Family devastated after cheerleader with Down syndrome was omitted from school yearbook
A school in Utah has made an inexcusable mistake and has yet to provide a decent answer for why it happened. The photo the school published of its cheerleading squad excluded Morgyn Arnold, a 14-year-old with Down syndrome.
Morgyn is the team manager who learned all of the routines and cheered beside the squad at home games. But she's nowhere to be seen in the squad photo that was published in the school's 2020-2021 yearbook.
What's worse is that the squad took two photographs, one with Morgyn in the front row and one without.
The picture with Morgyn.
The photo that was published.
"The first picture you see is a cute junior high cheer team," Morgyn's sister, Jordyn Poll told Today. "The second, although similar, includes all members of the team. It's the SAME cheer team–SAME girls, SAME photo shoot, SAME poses, but one included all team members and one did not.
"Additionally, Morgyn's name wasn't even mentioned as a part of the team," Jordyn added. "She wasn't included. She spent hours learning dances, showing up to games, and cheering on her school and friends but was left out."
Morgyn realized she had been excluded from the photo immediately after receiving her yearbook.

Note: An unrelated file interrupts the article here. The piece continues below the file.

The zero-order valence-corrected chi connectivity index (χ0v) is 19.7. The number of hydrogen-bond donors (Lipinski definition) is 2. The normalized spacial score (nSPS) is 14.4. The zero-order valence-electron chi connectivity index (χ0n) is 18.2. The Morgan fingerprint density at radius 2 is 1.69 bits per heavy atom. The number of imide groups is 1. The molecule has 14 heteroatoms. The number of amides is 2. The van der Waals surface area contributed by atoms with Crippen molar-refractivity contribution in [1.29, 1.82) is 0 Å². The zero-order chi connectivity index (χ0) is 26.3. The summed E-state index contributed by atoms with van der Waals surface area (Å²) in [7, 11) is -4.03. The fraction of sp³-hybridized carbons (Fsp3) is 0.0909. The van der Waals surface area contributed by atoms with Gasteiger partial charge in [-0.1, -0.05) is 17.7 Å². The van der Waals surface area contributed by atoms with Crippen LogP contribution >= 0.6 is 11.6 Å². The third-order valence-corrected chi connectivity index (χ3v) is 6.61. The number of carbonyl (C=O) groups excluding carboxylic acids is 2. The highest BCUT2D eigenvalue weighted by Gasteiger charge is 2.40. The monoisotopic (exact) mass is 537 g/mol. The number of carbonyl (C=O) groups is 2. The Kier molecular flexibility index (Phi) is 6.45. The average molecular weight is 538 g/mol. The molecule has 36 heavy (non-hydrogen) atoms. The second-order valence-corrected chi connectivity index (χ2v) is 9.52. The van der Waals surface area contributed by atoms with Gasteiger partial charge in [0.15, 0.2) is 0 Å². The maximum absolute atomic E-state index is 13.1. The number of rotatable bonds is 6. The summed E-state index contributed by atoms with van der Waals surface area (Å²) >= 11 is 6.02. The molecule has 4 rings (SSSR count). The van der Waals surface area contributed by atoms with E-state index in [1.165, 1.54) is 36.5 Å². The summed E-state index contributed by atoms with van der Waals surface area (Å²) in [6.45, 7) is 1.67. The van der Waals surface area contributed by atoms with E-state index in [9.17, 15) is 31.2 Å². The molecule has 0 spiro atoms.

"She came home from school and was showing us her yearbook," Jordyn explained. "She said 'There's my team and there's my friends and I'm not included.' She was devastated."
The family wants to know why Morgyn was left out so her sister wrote a lengthy Facebook post describing their pain.
Teen with down syndrome left out of cheerleading yearbook photowww.youtube.com
The school posted a statement on its Facebook page but it has since been deleted.
"We are deeply saddened by the mistake that was made," the statement read. "We are continuing to look at what has occurred and why it occurred. Apologies have been made to the family and we sincerely apologize to others impacted by this error. We will continue to address it with the parents of the student. We will continue to look at our processes to ensure this does not happen again."
The junior high school and its cheerleading squad have suspended their social media accounts due to the incident.
Jordyn wants answers for the school's screw-up but doesn't want any hate directed at the girls on the cheerleading squad.
"There's been so much hate directed to these other girls and it's so unnecessary," she said. "They are kind and did their very best to include Morgyn and make her feel like she belongs and they continue to do so and continue to reach out and let her know that she is loved. If it was up to them, they would have included her in the photos."
Unfortunately, the school has yet to provide a reason for Morgyn's omission. Jordyn says that her sister is getting over her initial feelings of rejection with her usual kindness.
"I think a lot we can learn from her example," Jordyn said. "She's forgiven them and moved on. She's sad, when she looks at the pictures. Her example speaks a lot, and she's excited to continue to find memories and continue cheering."
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